Meghan Markle, 39, revealed she suffered a miscarriage, losing her second child during the summer. In an article for the New York Times, Meghan wrote about losing her unborn baby in July while she and her husband Prince Harry were living in Los Angeles. The former spokesman for the Queen, Dickie Arbiter, said her personal story will be a “wake-up call to dads”.
Speaking to Nine News Australia, Mr Arbiter said: “The fact that Meghan has gone public is no bad thing.
“It will teach people to understand.
“It’s probably a wake-up call to dads to understand as well the emotional impact.”
The Duchess began her article by describing a typical morning getting up and looking after her son Archie: “After changing his diaper, I felt a sharp cramp.
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“I dropped to the floor with him in my arms, humming a lullaby to keep us both calm, the cheerful tune a stark contrast to my sense that something was not right.
“I knew, as I clutched my firstborn child, that I was losing my second.
“Hours later, I lay in a hospital bed, holding my husband’s hand. I felt the clamminess of his palm and kissed his knuckles, wet from both our tears.
“Staring at the cold white walls, my eyes glazed over. I tried to imagine how we’d heal.”
The Countess of Wessex lost her first baby in December 2001 when she was airlifted to hospital after suffering a potentially life-threatening ectopic pregnancy.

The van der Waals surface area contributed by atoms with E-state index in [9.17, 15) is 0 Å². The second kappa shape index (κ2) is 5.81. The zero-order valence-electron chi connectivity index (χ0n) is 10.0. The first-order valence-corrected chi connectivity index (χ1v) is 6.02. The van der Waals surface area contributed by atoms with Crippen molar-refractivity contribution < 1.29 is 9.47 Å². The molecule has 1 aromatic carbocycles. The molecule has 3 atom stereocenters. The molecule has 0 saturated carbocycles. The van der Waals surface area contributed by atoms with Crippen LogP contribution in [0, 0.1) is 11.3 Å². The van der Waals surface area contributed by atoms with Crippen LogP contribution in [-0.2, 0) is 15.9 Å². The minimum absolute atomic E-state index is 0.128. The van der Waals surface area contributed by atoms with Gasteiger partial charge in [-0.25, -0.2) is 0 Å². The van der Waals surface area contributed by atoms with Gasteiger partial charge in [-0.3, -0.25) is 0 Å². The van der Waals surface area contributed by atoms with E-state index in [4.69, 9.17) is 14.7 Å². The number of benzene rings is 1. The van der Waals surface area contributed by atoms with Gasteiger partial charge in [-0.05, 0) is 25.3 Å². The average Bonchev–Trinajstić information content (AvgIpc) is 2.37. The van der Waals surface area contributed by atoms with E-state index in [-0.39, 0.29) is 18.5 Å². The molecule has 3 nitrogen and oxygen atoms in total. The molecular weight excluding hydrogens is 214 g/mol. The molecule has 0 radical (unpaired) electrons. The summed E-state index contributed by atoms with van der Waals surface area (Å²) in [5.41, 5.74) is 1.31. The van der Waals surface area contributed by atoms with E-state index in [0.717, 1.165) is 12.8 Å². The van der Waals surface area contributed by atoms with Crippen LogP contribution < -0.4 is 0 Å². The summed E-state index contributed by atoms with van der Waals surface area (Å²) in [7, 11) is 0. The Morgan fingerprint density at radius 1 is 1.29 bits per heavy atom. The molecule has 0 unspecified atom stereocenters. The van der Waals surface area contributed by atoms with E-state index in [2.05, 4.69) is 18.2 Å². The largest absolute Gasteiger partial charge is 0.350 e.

An estimated one in four pregnancies ends in a miscarriage according to the charity Tommy’s, which funds research into miscarriages, stillbirths and premature births, with most women losing their babies during the first 12 weeks of pregnancy.
Sophie King, a midwife from Tommy’s, said the Duchess’s article sent a “powerful message” to others who have experienced the loss of a baby.
She said: “Meghan’s essay praises the bravery of parents who share their stories, and those who prefer to grieve privately can still find comfort and connection in reading about others’ experiences.
“Her honesty and openness today send a powerful message to anyone who loses a baby: this may feel incredibly lonely, but you are not alone. Friends and family, doctors and midwives, all of us at support organisations like Tommy’s; we’re here.”